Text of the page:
At this time I would like to raise what for many must be an unpleasant observation, namely that the properties of Dark matter seem to be identical to that of the discarded and much ridiculed concept of the aether. Dark matter allows the passage of ALL kinds of electromagnetic radiation, without offering the slightest resistance or hindrance to its passage; this is exactly what the aether was supposed to do. Take time to think about this, it is not such a commonplace occurrence, a substance that occupies an amazing 95% of the Universe, allows the free passage of all electromagnetic radiation and gravity also!

    Also think about the fact that our earth and our solar system HAVE to lie within that 95% of the Universe that is occupied by Dark Matter and Dark energy, ergo: What we took to be the aether was Dark Matter!

    Look at some of the properties of Dark matter: (1) It is absolutely permeable to matter i.e., it can pass through a dense body like the earth or the sun without the slightest interaction and without offering a discernible opposition to its passage (2) the opposite is also true, bodies like the solar system, stars and Galaxies can pass through Dark Matter without experiencing any interaction. (3) It is practically undetectable (just like the aether was) (4) it cannot be weighed (5) it cannot be quantified in any manner whatsoever (6) Its presence can only be inferred by its effects (again just like the aether) (7) it is odourless (8) it is invisible and so on…..

    Yet, there are certain things about Dark Matter that we do know. WE KNOW for instance, that it influences gravity WE KNOW that it allows the free passage of all electromagnetic radiation. WE KNOW that it can’t be weighed or quantified. Where does this leave special and general relativity. I’ll tell you: In the Dust!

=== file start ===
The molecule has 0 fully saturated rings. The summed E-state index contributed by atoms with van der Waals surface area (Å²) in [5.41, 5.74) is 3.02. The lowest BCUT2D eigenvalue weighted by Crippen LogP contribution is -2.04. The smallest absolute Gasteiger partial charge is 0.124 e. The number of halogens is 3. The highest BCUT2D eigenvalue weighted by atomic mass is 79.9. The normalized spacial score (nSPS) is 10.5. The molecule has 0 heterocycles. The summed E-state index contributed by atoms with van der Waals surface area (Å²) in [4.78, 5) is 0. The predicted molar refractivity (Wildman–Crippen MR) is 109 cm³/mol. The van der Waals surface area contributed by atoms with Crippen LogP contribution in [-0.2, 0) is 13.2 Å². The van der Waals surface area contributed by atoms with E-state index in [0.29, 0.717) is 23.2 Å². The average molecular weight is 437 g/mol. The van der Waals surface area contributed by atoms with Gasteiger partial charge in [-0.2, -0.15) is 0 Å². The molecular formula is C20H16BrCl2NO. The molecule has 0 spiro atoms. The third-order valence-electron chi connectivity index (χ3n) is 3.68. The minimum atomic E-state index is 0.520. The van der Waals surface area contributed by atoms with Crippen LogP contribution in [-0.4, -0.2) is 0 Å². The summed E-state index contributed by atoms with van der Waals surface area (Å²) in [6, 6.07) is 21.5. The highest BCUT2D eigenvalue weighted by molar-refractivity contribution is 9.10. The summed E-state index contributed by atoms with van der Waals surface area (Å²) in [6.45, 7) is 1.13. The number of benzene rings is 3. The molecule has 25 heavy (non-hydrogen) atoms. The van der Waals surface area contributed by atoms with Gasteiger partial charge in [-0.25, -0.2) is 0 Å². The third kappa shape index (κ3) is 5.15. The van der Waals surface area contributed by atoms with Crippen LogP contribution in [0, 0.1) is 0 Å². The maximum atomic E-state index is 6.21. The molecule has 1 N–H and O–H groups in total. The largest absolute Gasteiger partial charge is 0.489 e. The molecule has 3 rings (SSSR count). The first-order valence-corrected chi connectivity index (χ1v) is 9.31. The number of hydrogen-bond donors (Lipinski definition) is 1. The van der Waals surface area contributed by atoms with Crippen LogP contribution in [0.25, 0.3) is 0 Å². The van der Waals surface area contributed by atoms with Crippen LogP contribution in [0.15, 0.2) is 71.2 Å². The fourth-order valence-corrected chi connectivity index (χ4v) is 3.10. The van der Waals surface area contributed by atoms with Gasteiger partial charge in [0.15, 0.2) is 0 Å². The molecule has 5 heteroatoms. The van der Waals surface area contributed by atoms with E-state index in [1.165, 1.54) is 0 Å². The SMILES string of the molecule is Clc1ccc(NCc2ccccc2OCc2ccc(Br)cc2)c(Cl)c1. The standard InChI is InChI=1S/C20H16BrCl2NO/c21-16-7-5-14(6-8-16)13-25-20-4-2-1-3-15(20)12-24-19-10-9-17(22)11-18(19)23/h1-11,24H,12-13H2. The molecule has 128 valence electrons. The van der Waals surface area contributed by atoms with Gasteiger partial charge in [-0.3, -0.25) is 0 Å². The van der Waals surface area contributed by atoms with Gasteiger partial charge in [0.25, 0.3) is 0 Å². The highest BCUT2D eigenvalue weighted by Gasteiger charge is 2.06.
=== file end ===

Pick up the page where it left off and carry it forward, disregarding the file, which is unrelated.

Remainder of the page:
BUT I feel we are very wrong in inferring by these circumstances that Dark Matter must have a discernible weight, the weight attributed to Dark Matter is far in excess of what it probably is. Can you imagine a Universe that is packed solid with particles that weigh one fifth of a proton! That is a mass equal to that of 400 electrons? Impossible! If you want to know what Dark Matter is and get a handle of how it works. Read my article on The Electromagnetic Universe
  • Jzz
    Sorry posted by mistake.
  • Questioner
    BS is sometimes how people grapple with things they don't understand or at least haven't figured out all the details. It's also a means of prevaricating &/or obfuscating ignorance by self anointed 'authorities'.
    Bluffing when you have no good cards.

    Why not call it what it is, namely
    Astro Gravity Spackle.
    Anywhere there appears to be gravity for no obvious reason trowel on some AGS.

    But using any kind of matter would require self-inconsistent properties.
    Matter simply doesn't wok, PERIOD.
    What are the gravitational & inertia properties of that mythical 'dark matter'?
    They are nonsense.

    'Dark matter' is illogical.
  • Classical Motion
    Why do we need it? What if our estimates of star velocity is wrong? Can we observe the actual length that the star travels? What if the star is not only moving in and out as it orbits, but also goes up and down while in orbit? This would add length to your time of travel that you would not see. What if the star was in a helical spin as it orbited? That would add un-seen length. And if all the stars were doing this....it would appear as a warpage when viewed edge-on. These un-seen lengths add velocity and momentum to your figures.